Bug Blog

Noise Pollution Is Killing Off Spiders

History has shown us that there are many ways of killing arthropods. Arthropods are a group of animals that include insects, spiders and crustaceans. Now it looks like there is yet another way of killing mass amounts of bugs–noise pollution. According to a study done at the Museum of Natural History, big industrial machines, mostly gas compressors, are triggering a decrease in nearby arthropod populations.

Grasshoppers, crickets, velvet ants, wolf spiders, and camel crickets are just a few of the insect populations that are dropping dead as a result of nearby noise pollution. All of these insect populations dropped dead when they were near gas compressors. However, one bug type, the leafhopper, appeared to grow in population size when located near gas compressors.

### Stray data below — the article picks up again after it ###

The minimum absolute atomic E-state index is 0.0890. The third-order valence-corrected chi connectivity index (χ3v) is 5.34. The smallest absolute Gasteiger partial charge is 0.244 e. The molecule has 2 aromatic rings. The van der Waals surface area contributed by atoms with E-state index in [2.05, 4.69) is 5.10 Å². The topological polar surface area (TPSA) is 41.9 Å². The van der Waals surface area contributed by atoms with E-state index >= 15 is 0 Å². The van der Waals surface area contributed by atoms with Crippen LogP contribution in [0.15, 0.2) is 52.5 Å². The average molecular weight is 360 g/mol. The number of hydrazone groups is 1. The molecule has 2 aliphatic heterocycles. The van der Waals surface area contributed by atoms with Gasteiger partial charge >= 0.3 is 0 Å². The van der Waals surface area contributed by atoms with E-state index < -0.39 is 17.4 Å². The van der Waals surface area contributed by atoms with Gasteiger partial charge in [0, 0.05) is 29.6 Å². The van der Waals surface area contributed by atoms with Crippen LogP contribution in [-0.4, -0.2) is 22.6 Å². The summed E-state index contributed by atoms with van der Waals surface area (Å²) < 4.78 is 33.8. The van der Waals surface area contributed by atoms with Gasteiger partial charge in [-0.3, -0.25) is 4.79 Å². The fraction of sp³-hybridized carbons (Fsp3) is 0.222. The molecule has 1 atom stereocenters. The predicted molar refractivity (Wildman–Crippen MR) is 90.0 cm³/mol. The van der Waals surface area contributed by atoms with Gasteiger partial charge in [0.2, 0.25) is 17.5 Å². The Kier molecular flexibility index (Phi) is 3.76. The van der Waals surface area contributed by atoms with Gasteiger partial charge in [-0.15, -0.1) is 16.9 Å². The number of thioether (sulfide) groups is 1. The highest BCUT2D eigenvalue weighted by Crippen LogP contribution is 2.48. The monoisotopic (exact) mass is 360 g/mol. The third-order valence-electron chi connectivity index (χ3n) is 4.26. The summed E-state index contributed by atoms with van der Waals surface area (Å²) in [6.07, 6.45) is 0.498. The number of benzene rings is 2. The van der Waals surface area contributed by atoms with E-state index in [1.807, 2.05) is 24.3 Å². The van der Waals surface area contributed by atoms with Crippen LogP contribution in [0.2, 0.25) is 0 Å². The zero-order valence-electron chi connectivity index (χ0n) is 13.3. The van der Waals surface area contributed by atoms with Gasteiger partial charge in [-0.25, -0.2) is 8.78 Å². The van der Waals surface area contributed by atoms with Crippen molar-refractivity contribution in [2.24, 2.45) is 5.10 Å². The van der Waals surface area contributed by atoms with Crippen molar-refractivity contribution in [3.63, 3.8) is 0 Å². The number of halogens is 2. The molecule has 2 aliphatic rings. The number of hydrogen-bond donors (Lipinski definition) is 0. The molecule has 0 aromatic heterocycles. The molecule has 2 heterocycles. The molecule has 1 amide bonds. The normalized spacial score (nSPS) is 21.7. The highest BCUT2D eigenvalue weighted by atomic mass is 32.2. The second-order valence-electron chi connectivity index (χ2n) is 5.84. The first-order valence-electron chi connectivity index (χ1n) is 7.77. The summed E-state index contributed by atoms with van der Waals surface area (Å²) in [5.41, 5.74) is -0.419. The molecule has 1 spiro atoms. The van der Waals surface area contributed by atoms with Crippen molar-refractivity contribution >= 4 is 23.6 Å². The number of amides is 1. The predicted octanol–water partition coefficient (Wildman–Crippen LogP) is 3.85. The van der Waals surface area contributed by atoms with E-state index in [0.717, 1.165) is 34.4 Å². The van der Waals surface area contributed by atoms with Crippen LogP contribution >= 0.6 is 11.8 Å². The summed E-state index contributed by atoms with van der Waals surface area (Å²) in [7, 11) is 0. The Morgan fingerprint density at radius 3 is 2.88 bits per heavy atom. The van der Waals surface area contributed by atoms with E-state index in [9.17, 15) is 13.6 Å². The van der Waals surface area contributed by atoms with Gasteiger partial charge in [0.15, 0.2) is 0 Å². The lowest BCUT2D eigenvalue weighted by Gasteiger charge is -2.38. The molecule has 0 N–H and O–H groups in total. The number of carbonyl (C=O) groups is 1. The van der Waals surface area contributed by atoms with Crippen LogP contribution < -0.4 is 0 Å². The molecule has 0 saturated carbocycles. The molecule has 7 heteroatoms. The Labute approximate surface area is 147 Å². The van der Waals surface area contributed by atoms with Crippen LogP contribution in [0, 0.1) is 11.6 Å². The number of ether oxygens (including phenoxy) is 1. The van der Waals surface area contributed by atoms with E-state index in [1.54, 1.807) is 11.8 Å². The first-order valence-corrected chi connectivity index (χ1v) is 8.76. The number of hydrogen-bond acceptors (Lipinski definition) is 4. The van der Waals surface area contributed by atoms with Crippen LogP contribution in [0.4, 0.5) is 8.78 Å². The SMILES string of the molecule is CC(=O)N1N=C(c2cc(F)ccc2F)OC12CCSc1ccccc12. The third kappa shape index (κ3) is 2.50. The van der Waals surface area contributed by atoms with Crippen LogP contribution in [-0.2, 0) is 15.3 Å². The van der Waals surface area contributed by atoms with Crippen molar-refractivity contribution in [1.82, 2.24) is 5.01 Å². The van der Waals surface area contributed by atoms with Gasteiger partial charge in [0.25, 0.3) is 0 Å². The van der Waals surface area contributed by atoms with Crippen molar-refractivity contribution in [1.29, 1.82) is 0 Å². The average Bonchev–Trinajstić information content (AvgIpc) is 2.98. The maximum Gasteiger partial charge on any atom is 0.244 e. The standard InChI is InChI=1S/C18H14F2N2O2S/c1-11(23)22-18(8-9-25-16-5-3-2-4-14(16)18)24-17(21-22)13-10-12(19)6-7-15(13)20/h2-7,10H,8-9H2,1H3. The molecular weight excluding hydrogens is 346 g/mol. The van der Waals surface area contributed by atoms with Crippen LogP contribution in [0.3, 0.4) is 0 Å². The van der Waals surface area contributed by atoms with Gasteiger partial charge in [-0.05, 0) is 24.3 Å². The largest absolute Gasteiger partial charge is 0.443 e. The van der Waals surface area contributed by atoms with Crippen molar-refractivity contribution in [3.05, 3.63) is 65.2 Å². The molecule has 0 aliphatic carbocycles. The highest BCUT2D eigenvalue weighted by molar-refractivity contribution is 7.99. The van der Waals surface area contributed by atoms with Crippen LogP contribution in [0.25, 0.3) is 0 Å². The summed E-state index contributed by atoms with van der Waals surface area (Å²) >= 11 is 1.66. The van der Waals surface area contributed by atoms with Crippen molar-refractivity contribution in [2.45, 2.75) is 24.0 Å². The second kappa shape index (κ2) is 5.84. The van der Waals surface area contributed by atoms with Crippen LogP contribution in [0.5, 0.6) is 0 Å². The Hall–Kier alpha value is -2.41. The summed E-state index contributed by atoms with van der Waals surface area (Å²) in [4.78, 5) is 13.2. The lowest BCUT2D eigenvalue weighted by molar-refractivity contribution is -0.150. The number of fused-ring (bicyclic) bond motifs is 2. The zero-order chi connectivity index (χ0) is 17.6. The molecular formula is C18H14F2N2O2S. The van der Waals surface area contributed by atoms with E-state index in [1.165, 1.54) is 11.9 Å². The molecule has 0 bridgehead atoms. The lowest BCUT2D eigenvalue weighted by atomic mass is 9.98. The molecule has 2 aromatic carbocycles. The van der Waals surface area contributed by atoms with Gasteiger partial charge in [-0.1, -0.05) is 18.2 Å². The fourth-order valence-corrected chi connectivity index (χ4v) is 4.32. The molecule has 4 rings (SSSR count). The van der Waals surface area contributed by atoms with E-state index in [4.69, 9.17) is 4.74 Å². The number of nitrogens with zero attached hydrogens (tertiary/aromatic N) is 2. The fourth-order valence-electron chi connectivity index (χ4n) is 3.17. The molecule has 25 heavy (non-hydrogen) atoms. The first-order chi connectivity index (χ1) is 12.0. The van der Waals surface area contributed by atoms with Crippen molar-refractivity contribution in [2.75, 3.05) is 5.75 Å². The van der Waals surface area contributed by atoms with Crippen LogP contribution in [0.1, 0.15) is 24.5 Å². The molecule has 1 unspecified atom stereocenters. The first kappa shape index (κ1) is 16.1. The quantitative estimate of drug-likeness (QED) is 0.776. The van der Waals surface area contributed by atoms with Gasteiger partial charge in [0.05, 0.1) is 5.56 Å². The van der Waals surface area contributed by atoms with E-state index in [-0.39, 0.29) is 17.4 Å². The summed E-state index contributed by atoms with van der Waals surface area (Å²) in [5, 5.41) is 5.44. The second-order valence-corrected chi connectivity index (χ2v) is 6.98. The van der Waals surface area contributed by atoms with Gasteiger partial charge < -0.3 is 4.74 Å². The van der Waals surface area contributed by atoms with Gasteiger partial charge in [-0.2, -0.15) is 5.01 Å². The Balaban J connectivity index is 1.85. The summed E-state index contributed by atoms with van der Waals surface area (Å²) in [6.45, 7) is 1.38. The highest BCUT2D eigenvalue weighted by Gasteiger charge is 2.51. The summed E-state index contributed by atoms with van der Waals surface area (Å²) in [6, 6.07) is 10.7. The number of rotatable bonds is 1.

Scientists are worried that this sudden drop off in different insect populations could have a negative impact on the ecosystem. This is due to the fact that spiders and insects consume a large amount of unwanted plant life and insect-pests. Also, and perhaps most important, many of the insects that are dying as a result of noise pollution are major pollinators. These bugs are part of the ecosystem, so removing these bugs from nature could result in dire consequences.

According to an official working with the Museum of Natural History, noise pollution has a negative impact on many different animals, and insects could be impacted worse of all. Although these animals are small, they have existed for millions of years, and they are the dominant animals on the planet. What happens to insects also happens to entire ecosystems.

This particular study is not the first of its kind. Noise pollution is an increasing concern among many scientists, and this one study only adds to a large body of studies that already exist on how noise pollution affects arthropods.

Have you ever heard about noise pollution having a negative health impact on any animal?